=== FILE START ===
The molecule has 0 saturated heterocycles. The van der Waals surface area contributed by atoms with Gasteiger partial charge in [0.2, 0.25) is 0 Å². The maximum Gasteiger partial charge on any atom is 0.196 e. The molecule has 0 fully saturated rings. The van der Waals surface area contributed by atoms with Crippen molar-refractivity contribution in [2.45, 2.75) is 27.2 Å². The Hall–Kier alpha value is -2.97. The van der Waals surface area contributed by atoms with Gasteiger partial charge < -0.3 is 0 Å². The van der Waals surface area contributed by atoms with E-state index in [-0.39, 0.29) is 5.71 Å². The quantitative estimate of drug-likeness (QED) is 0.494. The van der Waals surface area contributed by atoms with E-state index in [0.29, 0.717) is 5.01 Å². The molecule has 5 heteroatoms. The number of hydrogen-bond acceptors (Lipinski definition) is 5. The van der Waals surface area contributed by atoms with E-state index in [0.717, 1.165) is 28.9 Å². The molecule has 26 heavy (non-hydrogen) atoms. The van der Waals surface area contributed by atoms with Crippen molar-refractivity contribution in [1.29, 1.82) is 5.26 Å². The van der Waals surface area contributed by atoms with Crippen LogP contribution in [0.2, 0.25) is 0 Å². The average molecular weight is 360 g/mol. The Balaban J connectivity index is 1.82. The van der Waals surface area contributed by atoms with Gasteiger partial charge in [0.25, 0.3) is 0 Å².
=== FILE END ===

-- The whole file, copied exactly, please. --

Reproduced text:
The molecule has 0 saturated heterocycles. The van der Waals surface area contributed by atoms with Gasteiger partial charge in [0.2, 0.25) is 0 Å². The maximum Gasteiger partial charge on any atom is 0.196 e. The molecule has 0 fully saturated rings. The van der Waals surface area contributed by atoms with Crippen molar-refractivity contribution in [2.45, 2.75) is 27.2 Å². The Hall–Kier alpha value is -2.97. The van der Waals surface area contributed by atoms with Gasteiger partial charge < -0.3 is 0 Å². The van der Waals surface area contributed by atoms with E-state index in [-0.39, 0.29) is 5.71 Å². The quantitative estimate of drug-likeness (QED) is 0.494. The van der Waals surface area contributed by atoms with E-state index in [0.29, 0.717) is 5.01 Å². The molecule has 5 heteroatoms. The number of hydrogen-bond acceptors (Lipinski definition) is 5. The van der Waals surface area contributed by atoms with E-state index in [0.717, 1.165) is 28.9 Å². The molecule has 26 heavy (non-hydrogen) atoms. The van der Waals surface area contributed by atoms with Crippen molar-refractivity contribution in [1.29, 1.82) is 5.26 Å². The van der Waals surface area contributed by atoms with Crippen LogP contribution in [0.2, 0.25) is 0 Å². The average molecular weight is 360 g/mol. The Balaban J connectivity index is 1.82. The van der Waals surface area contributed by atoms with Gasteiger partial charge in [0.25, 0.3) is 0 Å².